By Dheeraj Chilamakuri, MHA
Please introduce us to your childhood and family.
“Half-Korean and half-Argentinean” is the first thing that comes to mind when describing my childhood. I was born in Seoul, South Korea. However, due to the Asian financial crisis of 1997, my family had to seek better economic opportunities in Argentina. I was devastated when I found out we had to relocate. Everywhere I went felt unfamiliar, and many hardships struck me down. Thanks to my parents, who were authentic influencers in finding motivations and curiosities in many fields, helped me adapt. We spent time in history museums, attended cultural events and visited libraries. Because of their help and support, I adapted quickly to a new culture, language and challenging situations.
How did moving to a different country help you grow?
Upon moving to Argentina, I quickly became interested in a new language and reached the level of being able to translate Spanish to Korean. My parents would ask me to help other Korean immigrants translate for hospital or clinical visits. I enjoyed helping people, giving them the necessary explanations about their health problems and leading them towards a solution. As a result of constant visits to the hospital for translation, I was fascinated by the science of human physiology. These experiences have made me who I am today, and my will to help is still ongoing.
What do you do when you are not in the hospital, saving lives?
I like sports! I participate in running races, marathons and obstacle runs, such as Spartan Race. I also enjoy reading medical thrillers such as Robin Cook’s books.
Tell us about your introduction to research and which researcher inspired you?
After finishing medical school, I moved to a research center in New York. There I conducted translational research on identifying the roles of IRF-5 and its complex signaling pathways involving Interferon and Janus Kinase (JAK). I was fascinated by the infinite potential of transcription factors and how their mechanism of action can be used to develop treatments for various autoimmune diseases, such as Buerger’s disease, Crohn’s and Rheumatoid Arthritis (RA). This experience solidified my goal to become a physician-scientist to understand immunology better and explain conditions at the molecular level.
Which specialty do you want to become a physician-researcher and why are you interested in this?
I was fortunate to be matched in the rheumatology fellowship program at Zucker Medical School in New York, to keep pursuing my dream of becoming a future physician-scientist. When I did my rotation in rheumatology during residency, I was fascinated by the discipline’s complexity, variety and depth of pathology. I was attracted to the pathophysiology and biological agents correcting the pathology at the molecular level. Innumerable patients presented with different symptoms from joint pain to skin disorders, and the challenge of thorough investigation as detective work of fitting things together was exciting. As Stephen Hawking used to say, “science is not only a disciple of reason, but also one of romance and passion.” I believe that every clinician should be exposed to research and evidence-based medicine. This will provide an authentic experience as a future physician-scientist to do translational research and generate fresh interdisciplinary approaches to scientific and clinical problems, providing the most excellent care to those in need.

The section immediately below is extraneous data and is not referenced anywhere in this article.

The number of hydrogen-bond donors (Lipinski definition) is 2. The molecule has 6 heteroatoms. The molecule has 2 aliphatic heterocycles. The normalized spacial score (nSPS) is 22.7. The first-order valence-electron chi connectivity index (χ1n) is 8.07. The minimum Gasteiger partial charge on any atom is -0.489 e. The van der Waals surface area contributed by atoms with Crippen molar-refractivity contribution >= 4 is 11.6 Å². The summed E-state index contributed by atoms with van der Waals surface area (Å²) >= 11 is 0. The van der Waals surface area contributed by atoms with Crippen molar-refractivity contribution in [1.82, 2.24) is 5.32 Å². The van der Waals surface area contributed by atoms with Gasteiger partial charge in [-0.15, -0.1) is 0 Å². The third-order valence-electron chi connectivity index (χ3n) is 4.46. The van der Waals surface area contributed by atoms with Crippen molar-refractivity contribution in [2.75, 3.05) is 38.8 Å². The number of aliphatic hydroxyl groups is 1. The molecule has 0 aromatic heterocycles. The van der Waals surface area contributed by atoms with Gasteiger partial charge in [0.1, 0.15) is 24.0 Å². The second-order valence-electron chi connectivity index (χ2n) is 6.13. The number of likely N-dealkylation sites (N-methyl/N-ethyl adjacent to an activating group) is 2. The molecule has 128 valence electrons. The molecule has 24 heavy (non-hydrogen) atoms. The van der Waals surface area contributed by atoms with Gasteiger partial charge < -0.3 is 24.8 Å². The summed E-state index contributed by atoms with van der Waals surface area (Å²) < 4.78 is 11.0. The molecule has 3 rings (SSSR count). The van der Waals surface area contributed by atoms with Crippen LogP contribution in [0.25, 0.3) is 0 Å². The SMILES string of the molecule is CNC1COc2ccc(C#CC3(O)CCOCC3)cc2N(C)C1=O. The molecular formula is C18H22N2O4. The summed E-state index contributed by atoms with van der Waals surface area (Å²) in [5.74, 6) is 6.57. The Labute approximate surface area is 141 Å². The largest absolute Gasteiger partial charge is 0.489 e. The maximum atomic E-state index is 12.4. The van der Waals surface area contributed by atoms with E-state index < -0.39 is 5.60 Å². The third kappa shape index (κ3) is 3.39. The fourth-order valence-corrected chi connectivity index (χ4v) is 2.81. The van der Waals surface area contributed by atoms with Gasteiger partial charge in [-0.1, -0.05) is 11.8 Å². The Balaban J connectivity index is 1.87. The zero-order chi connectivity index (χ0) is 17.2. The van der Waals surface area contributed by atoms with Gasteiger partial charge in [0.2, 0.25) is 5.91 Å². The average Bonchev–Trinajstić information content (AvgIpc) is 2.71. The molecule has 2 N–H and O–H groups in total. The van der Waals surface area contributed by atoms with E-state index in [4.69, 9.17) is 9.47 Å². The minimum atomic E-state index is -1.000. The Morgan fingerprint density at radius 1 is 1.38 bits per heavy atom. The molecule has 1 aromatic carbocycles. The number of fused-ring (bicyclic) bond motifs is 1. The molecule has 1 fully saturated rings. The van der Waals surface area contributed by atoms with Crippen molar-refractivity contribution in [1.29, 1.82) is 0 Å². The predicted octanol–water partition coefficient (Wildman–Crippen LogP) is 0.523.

Can you tell us about any cool research projects you worked on during your residency at NGMC?
One of the research projects I am working on is with Dr. Nass. During my rotation in nephrology, I saw many undocumented patients whose unfortunate situations do not allow them to have dialysis in an outpatient setting. Consequently, they have to come to the emergency room to get their dialysis through the vas-cath in the hospital. We collected data comparing infection rates through vas-cath, length of hospitalization, and mortality in patients on dialysis in outpatient settings versus inpatient settings. The preliminary data showed that inpatient setting dialysis has higher complications. We are planning to use this data to propose a need for funding in the future to support undocumented patients get dialysis in an outpatient setting.
For more information about research at NGMC GME, check it out here.